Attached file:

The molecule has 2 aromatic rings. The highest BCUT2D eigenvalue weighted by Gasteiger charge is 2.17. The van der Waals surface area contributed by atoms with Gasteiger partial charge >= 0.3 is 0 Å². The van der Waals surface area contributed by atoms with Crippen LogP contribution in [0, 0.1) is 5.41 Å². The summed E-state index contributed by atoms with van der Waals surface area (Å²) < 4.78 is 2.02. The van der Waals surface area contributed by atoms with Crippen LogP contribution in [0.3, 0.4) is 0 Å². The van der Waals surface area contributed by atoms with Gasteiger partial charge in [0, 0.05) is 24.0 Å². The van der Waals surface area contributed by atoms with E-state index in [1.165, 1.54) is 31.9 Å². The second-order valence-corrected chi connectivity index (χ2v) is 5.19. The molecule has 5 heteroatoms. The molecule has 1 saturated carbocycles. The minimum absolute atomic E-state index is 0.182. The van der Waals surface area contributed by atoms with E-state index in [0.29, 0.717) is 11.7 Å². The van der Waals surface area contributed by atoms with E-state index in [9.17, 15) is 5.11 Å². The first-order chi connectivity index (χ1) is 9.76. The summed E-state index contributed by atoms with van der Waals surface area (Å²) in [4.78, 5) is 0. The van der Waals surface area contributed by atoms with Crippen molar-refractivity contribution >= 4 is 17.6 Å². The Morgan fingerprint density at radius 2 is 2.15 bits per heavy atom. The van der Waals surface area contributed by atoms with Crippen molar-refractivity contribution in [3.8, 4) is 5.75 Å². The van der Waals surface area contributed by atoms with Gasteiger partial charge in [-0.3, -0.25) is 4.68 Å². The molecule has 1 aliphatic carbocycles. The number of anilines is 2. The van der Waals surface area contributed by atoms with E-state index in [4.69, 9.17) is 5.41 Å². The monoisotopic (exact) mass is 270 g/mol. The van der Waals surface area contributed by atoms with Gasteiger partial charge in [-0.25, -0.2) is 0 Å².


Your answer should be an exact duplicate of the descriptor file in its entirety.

The molecule has 2 aromatic rings. The highest BCUT2D eigenvalue weighted by Gasteiger charge is 2.17. The van der Waals surface area contributed by atoms with Gasteiger partial charge >= 0.3 is 0 Å². The van der Waals surface area contributed by atoms with Crippen LogP contribution in [0, 0.1) is 5.41 Å². The summed E-state index contributed by atoms with van der Waals surface area (Å²) < 4.78 is 2.02. The van der Waals surface area contributed by atoms with Crippen LogP contribution in [0.3, 0.4) is 0 Å². The van der Waals surface area contributed by atoms with Gasteiger partial charge in [0, 0.05) is 24.0 Å². The van der Waals surface area contributed by atoms with E-state index in [1.165, 1.54) is 31.9 Å². The second-order valence-corrected chi connectivity index (χ2v) is 5.19. The molecule has 5 heteroatoms. The molecule has 1 saturated carbocycles. The minimum absolute atomic E-state index is 0.182. The van der Waals surface area contributed by atoms with E-state index in [0.29, 0.717) is 11.7 Å². The van der Waals surface area contributed by atoms with E-state index in [9.17, 15) is 5.11 Å². The first-order chi connectivity index (χ1) is 9.76. The summed E-state index contributed by atoms with van der Waals surface area (Å²) in [4.78, 5) is 0. The van der Waals surface area contributed by atoms with Crippen molar-refractivity contribution >= 4 is 17.6 Å². The Morgan fingerprint density at radius 2 is 2.15 bits per heavy atom. The van der Waals surface area contributed by atoms with Crippen molar-refractivity contribution in [3.8, 4) is 5.75 Å². The van der Waals surface area contributed by atoms with Gasteiger partial charge in [-0.3, -0.25) is 4.68 Å². The molecule has 1 aliphatic carbocycles. The number of anilines is 2. The van der Waals surface area contributed by atoms with E-state index in [4.69, 9.17) is 5.41 Å². The monoisotopic (exact) mass is 270 g/mol. The van der Waals surface area contributed by atoms with Gasteiger partial charge in [-0.25, -0.2) is 0 Å².